This study adopts Ostrom’s Social-Ecological Systems (SES) framework in empirical fieldwork to explain how local forestry institutions affect forest ecosystems and social equity in the community of Mawlyngbna in North-East India. Data was collected through 26 semi-structured interviews, participatory timeline development, policy documents, direct observation, periodicals, transect walks, and a concurrent forest-ecological study in the village. Results show that Mawlyngbna’s forests provide important sources of livelihood benefits for the villagers. However, ecological disturbance and diversity vary among the different forest property types and forest-based livelihood benefits are inequitably distributed. Based on a behavioural rational choice approach, our analysis proposes a set of causal mechanisms that trace these observed social-ecological outcomes to the attributes of the resource system, resource units, actors and governance system. We analyse opportunities and constraints of interactions between the village, regional, and state levels. We discuss how Ostrom’s design principles for community-based resource governance inform the explanation of robustness but have a blind spot in explaining social equity. We report experiences made using the SES framework in empirical fieldwork. We conclude that mapping cross-level interactions in the SES framework needs conceptual refinement and that explaining social equity of forest governance needs theoretical advances. © content is licensed under a Creative Commons Attribution 3.0 License.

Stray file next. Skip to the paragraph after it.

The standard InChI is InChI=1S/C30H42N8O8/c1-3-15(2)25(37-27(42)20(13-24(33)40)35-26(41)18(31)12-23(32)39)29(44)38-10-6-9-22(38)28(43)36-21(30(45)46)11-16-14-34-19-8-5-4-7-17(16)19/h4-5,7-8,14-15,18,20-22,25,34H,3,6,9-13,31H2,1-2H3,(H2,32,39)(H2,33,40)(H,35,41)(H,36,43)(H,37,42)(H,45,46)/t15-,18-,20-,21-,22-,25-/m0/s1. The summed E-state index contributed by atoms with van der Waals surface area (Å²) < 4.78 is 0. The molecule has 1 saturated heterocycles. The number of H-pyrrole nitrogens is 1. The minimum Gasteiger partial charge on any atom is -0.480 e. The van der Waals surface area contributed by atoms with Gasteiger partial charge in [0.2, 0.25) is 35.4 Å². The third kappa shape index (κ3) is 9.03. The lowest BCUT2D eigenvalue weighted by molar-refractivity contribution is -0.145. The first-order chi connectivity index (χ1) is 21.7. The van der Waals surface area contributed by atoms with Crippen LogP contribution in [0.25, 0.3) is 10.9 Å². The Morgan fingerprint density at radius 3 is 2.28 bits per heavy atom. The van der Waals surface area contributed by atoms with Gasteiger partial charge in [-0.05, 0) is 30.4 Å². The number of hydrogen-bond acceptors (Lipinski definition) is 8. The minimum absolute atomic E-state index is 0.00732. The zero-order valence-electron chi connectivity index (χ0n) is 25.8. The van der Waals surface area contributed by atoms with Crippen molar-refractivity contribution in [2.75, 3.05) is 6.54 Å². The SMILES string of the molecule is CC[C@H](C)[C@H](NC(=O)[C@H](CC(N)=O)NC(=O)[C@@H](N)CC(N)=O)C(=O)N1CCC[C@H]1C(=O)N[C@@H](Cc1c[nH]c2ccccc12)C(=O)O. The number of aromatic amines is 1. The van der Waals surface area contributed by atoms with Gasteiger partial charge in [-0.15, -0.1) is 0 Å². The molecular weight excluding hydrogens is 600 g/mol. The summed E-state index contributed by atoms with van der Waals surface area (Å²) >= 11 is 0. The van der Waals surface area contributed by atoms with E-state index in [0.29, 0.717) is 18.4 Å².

Oberlack, C., Walter, P. L. H., Schmerbeck, J., & Tiwari, B. K. (2015). Institutions for sustainable forest governance: Robustness, equity, and cross-level interactions in Mawlyngbna, Meghalaya, India. International Journal of the Commons, 9(2), 670–697. https://doi.org/10.18352/ijc.538